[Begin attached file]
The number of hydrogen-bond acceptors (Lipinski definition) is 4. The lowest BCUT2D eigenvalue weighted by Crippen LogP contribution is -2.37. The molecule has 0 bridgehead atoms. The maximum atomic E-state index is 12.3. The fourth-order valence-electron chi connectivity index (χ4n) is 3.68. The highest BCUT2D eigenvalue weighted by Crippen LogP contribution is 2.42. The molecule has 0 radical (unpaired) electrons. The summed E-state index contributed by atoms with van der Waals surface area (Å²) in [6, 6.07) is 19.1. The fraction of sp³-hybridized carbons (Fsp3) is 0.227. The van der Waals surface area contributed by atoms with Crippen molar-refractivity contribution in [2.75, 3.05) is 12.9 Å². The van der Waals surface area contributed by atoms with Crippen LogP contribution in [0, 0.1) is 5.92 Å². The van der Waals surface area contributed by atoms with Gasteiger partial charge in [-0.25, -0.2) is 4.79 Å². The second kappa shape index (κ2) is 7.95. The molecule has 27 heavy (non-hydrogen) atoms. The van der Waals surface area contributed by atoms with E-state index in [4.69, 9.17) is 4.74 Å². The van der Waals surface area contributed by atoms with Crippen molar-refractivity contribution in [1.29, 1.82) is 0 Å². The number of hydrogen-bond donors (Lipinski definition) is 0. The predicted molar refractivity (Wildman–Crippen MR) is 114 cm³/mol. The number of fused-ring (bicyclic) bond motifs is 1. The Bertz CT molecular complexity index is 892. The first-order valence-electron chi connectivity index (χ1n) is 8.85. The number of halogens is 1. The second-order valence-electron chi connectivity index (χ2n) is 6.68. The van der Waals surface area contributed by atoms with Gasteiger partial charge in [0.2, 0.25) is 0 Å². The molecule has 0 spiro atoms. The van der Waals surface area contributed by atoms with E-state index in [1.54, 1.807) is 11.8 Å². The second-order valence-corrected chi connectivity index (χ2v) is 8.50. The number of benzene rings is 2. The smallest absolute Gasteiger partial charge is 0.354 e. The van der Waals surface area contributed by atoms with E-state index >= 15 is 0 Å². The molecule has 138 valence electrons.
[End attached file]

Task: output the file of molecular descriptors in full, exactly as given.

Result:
The number of hydrogen-bond acceptors (Lipinski definition) is 4. The lowest BCUT2D eigenvalue weighted by Crippen LogP contribution is -2.37. The molecule has 0 bridgehead atoms. The maximum atomic E-state index is 12.3. The fourth-order valence-electron chi connectivity index (χ4n) is 3.68. The highest BCUT2D eigenvalue weighted by Crippen LogP contribution is 2.42. The molecule has 0 radical (unpaired) electrons. The summed E-state index contributed by atoms with van der Waals surface area (Å²) in [6, 6.07) is 19.1. The fraction of sp³-hybridized carbons (Fsp3) is 0.227. The van der Waals surface area contributed by atoms with Crippen molar-refractivity contribution in [2.75, 3.05) is 12.9 Å². The van der Waals surface area contributed by atoms with Crippen LogP contribution in [0, 0.1) is 5.92 Å². The van der Waals surface area contributed by atoms with Gasteiger partial charge in [-0.25, -0.2) is 4.79 Å². The second kappa shape index (κ2) is 7.95. The molecule has 27 heavy (non-hydrogen) atoms. The van der Waals surface area contributed by atoms with E-state index in [4.69, 9.17) is 4.74 Å². The van der Waals surface area contributed by atoms with Crippen molar-refractivity contribution in [1.29, 1.82) is 0 Å². The number of hydrogen-bond donors (Lipinski definition) is 0. The predicted molar refractivity (Wildman–Crippen MR) is 114 cm³/mol. The number of fused-ring (bicyclic) bond motifs is 1. The Bertz CT molecular complexity index is 892. The first-order valence-electron chi connectivity index (χ1n) is 8.85. The number of halogens is 1. The second-order valence-electron chi connectivity index (χ2n) is 6.68. The van der Waals surface area contributed by atoms with Gasteiger partial charge in [0.2, 0.25) is 0 Å². The molecule has 0 spiro atoms. The van der Waals surface area contributed by atoms with E-state index in [1.54, 1.807) is 11.8 Å². The second-order valence-corrected chi connectivity index (χ2v) is 8.50. The number of benzene rings is 2. The smallest absolute Gasteiger partial charge is 0.354 e. The van der Waals surface area contributed by atoms with E-state index >= 15 is 0 Å². The molecule has 138 valence electrons.